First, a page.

And now, I’m scared.

Later: I’m making mission notes, because this is getting complicated and I don’t want to forget anything.  Jango said he wanted me to do something for him.  Because right now my best chance of getting back to Qui-Gon is for Jango to finish his contract quickly, I said I’d help.  He asked me to find when the Aeschylus Theater at Alderaan had scheduled performances over the next week, so he could know when the theater was less likely to have anyone in it.  When I gave him the times, he went down to the hold for about half an hour. 

After he came back to the cockpit, I made some excuse and went down myself.  I found the timer on the detonator had been set to a time when there would be an operatic performance partway into its second act – two days from now.  We’ll be at Alderaan in an hour, and I don’t know how to defuse this model detonator in that time.  I don’t know where Qui-Gon is; Jango says there are no calls logged to the ship.  That does it; I’m contacting Dooku.

Later: So I called.  I still remember every word of that conversation.  I went back to the hold, because Jango was busy navigating an asteroid field just spinwards of the planet, and wouldn’t be down to look for me for a while.  Dooku answered the call after only one ring – I don’t know if that’s good or not.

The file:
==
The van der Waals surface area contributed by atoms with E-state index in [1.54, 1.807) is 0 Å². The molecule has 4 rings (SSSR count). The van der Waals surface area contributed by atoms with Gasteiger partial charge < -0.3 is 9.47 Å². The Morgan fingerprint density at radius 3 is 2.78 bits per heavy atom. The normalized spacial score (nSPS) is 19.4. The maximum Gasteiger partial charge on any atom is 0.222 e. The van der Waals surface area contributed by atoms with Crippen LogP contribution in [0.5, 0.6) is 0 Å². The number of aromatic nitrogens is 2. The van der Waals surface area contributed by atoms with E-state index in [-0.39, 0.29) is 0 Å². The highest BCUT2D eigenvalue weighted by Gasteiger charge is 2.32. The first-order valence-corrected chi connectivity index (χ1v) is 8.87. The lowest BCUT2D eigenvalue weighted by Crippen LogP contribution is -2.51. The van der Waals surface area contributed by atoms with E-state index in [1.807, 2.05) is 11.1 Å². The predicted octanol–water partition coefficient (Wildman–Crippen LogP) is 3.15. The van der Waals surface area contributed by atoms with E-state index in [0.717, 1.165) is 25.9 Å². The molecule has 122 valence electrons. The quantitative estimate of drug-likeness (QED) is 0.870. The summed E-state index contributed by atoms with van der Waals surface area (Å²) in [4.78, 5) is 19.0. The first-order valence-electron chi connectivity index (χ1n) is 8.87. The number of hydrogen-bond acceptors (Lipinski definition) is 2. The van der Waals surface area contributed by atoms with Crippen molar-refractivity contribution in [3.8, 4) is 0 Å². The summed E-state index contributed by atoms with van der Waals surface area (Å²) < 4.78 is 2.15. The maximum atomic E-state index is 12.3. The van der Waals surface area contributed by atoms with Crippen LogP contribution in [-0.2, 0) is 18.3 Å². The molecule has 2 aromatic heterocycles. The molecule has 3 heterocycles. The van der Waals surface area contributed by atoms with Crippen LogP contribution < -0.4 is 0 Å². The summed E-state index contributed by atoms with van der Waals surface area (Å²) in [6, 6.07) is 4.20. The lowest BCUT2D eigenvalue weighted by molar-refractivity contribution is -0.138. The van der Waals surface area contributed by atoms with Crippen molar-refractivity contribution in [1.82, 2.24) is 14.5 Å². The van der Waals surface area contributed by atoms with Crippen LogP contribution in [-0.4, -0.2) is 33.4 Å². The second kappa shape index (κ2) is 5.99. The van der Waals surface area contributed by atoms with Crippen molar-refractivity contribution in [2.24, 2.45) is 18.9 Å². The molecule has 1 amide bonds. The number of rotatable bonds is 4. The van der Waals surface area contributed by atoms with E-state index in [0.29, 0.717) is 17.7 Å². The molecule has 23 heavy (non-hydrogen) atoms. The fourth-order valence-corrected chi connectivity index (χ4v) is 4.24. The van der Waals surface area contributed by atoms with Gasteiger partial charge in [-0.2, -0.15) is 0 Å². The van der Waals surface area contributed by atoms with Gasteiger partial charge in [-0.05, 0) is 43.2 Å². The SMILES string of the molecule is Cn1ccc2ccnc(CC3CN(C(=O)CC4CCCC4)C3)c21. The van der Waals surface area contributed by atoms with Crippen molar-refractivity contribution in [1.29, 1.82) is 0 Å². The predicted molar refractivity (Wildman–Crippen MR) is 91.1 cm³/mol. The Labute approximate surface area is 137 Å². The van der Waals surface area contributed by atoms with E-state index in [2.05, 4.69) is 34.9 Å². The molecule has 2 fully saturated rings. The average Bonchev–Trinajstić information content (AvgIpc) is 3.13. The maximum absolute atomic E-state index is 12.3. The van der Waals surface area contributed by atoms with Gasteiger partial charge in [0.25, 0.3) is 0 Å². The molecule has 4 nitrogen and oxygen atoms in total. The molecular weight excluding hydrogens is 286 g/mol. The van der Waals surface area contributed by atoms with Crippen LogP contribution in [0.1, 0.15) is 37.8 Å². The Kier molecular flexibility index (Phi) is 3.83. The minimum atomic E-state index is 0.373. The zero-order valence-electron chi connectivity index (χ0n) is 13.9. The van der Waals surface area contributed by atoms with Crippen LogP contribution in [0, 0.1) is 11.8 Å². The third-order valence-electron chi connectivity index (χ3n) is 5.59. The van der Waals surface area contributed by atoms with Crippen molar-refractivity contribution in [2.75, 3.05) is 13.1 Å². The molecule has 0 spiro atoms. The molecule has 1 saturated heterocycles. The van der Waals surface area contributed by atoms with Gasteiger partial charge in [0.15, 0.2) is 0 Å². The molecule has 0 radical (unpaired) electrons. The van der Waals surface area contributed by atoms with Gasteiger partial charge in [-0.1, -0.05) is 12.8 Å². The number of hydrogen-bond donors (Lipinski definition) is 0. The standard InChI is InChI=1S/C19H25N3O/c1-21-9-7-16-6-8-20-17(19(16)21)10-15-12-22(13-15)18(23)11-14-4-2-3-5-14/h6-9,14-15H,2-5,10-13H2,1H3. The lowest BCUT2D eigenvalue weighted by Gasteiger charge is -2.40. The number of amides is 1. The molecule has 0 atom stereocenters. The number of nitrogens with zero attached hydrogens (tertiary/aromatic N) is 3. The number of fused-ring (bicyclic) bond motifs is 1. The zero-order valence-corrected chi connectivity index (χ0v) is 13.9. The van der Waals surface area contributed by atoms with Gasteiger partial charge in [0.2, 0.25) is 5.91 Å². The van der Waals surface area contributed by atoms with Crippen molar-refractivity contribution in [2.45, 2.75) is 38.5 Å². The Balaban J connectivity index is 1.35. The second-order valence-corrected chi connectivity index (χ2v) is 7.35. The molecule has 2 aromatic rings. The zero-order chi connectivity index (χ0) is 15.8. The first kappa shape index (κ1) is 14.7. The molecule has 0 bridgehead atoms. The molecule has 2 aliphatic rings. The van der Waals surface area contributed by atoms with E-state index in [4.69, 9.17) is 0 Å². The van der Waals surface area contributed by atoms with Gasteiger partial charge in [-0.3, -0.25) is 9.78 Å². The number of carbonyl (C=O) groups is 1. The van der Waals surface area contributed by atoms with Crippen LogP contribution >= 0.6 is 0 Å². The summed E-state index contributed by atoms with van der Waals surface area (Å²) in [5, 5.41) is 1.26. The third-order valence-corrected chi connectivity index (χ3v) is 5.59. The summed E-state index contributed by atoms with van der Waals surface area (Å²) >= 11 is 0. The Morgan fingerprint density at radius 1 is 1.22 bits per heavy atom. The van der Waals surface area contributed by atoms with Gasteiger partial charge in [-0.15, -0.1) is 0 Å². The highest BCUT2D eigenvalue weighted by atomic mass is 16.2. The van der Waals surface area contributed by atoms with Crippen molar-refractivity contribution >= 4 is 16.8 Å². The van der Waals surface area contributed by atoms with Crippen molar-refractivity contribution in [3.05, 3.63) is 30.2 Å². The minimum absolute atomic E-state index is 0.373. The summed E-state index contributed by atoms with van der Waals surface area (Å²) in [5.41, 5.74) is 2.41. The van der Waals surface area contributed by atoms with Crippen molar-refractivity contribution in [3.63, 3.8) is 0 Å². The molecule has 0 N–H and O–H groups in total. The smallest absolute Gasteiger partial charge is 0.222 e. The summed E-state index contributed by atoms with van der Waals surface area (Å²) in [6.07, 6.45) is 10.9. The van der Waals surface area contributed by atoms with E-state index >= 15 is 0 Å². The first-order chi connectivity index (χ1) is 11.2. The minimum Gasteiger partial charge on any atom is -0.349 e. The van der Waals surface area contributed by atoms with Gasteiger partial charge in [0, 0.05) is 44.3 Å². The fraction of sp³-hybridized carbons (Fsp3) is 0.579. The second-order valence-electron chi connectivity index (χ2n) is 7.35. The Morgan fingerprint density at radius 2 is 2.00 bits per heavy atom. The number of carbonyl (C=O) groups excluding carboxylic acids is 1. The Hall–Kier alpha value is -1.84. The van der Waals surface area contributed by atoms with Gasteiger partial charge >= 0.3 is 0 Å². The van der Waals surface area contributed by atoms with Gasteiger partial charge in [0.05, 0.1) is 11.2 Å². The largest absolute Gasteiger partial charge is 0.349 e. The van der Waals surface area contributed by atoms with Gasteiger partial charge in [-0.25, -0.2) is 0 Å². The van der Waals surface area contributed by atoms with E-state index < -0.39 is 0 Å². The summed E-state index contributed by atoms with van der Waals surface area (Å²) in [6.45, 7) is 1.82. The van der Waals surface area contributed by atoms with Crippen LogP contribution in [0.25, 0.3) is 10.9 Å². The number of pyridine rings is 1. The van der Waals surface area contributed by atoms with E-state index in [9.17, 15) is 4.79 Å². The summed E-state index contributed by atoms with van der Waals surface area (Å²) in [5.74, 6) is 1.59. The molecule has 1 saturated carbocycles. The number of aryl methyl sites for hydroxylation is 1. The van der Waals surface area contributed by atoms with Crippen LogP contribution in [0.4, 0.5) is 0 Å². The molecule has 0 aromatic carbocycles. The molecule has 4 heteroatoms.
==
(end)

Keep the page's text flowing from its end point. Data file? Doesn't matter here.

“Qui-Gon?” he said.

“No,” I replied.  “It’s me, Nasriel.  It’s a long story, but –” a terrible thought occurred to me.  “Have you contracted a hit out at Alderaan?”

“No.  Nobody at Alderaan is in my way.  Why?”

“Because there’s one going down.  I’m on Slave One right now and I don’t have time to tamper with the detonator before we get there, and I can’t call the Temple to interfere because he’ll kill me –”

“Are you, personally and right now, in danger?”  Dooku cut in.  When I didn’t answer right away, he said firmly, “I’m sending someone to fetch you.  Leave this channel open.”  I slowly realized that I have just called the leader of the Separatists to stop a mercenary who usually works for the Republic.  Why the blue Wild Space would I be worried?

Later: Master Dooku is very quiet.  Thinking, I guess.

Slave One was met at the edge of Alderaanian territory by a light shuttle: three droidekas and a Togruta woman a few years older than me.  The droidekas held Jango in the companionway, away from any controls, while the Separatist woman asked me to show her where the detonator was and to explain how the timer was set.  She was very friendly to me, but couldn’t work out how to defuse the detonator, so she settled for resetting the timer to a time when the theater really would be empty, and shattered the switches so it couldn’t be altered again.  She talked the whole time, but I only remember some of what she said.